• Join over 1.2 million students every month
  • Accelerate your learning by 29%
  • Unlimited access from just £6.99 per month
Page
  1. 1
    1
  2. 2
    2
  3. 3
    3
  4. 4
    4
  5. 5
    5
  6. 6
    6
  7. 7
    7
  8. 8
    8
  9. 9
    9
  10. 10
    10
  11. 11
    11
  12. 12
    12
  13. 13
    13
  14. 14
    14
  15. 15
    15
  16. 16
    16
  17. 17
    17
  18. 18
    18
  19. 19
    19
  20. 20
    20
  21. 21
    21
  22. 22
    22
  23. 23
    23
  24. 24
    24
  25. 25
    25
  26. 26
    26
  27. 27
    27
  28. 28
    28
  29. 29
    29
  30. 30
    30

I am going to study Camber Sands and Fairlight to see if the hypothesis that I am investigating is true, the hypothesis is: "Coastal management is more effective at Fairlight than at Camber".

Extracts from this document...

Introduction

Contents Page Introduction 3 Data Collection & Recording 5 Data Presentation 9 Data Analysis 40 Conclusion & Evaluation 47 Bibliography 49 Introduction I am going to study Camber Sands and Fairlight to see if the hypothesis that I am investigating is true, the hypothesis is: "Coastal management is more effective at Fairlight than at Camber". I will use different types of equipment and many skills to present my findings in graphs, tables and various other means. The two sites that I am investigating are located in East Sussex, on the South East coast of England; I have included a sketch map below to show their locations. I have circled Cliff End, as this is the exact location where I collected my data. The beach at Camber (known as Camber Sands) has been a major tourist attraction for many years, but would not be so successful if it wasn't for the schemes that managers of this coastline have put in place. The dunes at Camber are held in place with the help of marram grass, which grows on top of the sand with long roots helping to keep the surface together. Also the blades of the marram grass catch the sand to stop it from blowing back down the beach towards the sea. Dunes form where large stretches of sand are exposed at low tide and is moved up the beach by the wind as well as the process of saltation. Some pebbles, although there are few, on the beach help trap the sand from sliding back down, until it is again moved further up the beach. The risks here are not just natural ones, the impact of the many tourists the beach attracts can also be harmful for the dunes. Trampoling by people walking over the dunes can kill the grass and damage the dunes. The main natural process that endangers the dunes is the wind, the dunes do have some protection (from the grass) ...read more.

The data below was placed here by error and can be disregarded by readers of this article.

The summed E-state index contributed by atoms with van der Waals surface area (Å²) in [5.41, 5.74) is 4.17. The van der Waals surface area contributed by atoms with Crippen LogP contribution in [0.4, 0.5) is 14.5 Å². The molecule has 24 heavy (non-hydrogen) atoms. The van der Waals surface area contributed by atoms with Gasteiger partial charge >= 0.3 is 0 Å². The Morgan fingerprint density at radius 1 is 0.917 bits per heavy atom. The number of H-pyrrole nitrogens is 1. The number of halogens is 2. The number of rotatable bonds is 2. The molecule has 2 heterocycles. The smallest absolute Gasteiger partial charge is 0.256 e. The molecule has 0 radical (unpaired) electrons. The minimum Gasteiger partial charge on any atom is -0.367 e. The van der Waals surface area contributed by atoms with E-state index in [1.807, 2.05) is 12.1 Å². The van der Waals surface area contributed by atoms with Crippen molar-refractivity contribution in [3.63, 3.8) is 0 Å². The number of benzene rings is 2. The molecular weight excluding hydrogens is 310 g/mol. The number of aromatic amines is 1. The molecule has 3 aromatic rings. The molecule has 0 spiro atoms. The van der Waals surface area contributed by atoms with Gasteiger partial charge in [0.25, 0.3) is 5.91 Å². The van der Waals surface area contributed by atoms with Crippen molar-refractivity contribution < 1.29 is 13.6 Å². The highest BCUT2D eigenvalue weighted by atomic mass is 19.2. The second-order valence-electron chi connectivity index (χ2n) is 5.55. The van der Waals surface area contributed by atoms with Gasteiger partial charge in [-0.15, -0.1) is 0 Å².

Middle

60 U 27 26 U 10 61 U 24 27 U 8 62 U 34 28 U 10 63 U 32 29 U 8 64 U 44 30 U 10 65 U 36 31 U 6 66 U 34 32 U 8 67 U 50 33 U 8 68 U 52 34 U 7 69 U 38 35 U 15 70 U 56 Wave Data: Set 1: Wave Number Time since last breaking wave (seconds) Height (cm) Distance of Swash (cm) Distance of Backwash (cm) 1 3 14 300 150 2 2 13 250 100 3 3 13 300 90 4 4 14 280 100 5 3 13 250 100 6 3 14 300 100 7 2 13 325 100 8 3 13 300 120 9 4 14 350 50 10 4 13 300 100 11 2 12 200 120 12 3 13 350 130 13 3 13 300 100 14 4 14 270 100 15 1 13 300 100 16 3 13 310 100 17 3 13 250 100 18 2 12 300 100 19 3 12 350 100 20 3 14 325 100 Ground Cover at Fairlight Beach: Set 1: Distance Along Beach Profile (m) Percentage Cover Of Sand (%) Percentage Cover Of Vegetation (%) Percentage Cover Of Pebbles (%) Percentage Cover Of Litter (%) 0 0 40 60 0 2 0 2 98 0 4 0 10 90 0 6 0 5 95 0 8 0 0 100 0 10 0 2 98 0 12 0 0 100 0 14 0 2 98 0 16 0 5 95 0 18 0 0 100 0 20 0 0 100 0 22 50 5 45 0 24 0 0 100 0 26 90 0 10 0 28 0 0 100 0 30 90 0 10 0 32 20 0 80 0 34 0 0 100 0 36 0 0 100 0 38 0 0 100 0 40 0 0 100 0 42 0 0 100 0 44 40 0 60 0 46 0 0 100 0 48 0 0 100 0 Slope Profile Data: Set 2: Distance Up The Beach (m) ...read more.

Conclusion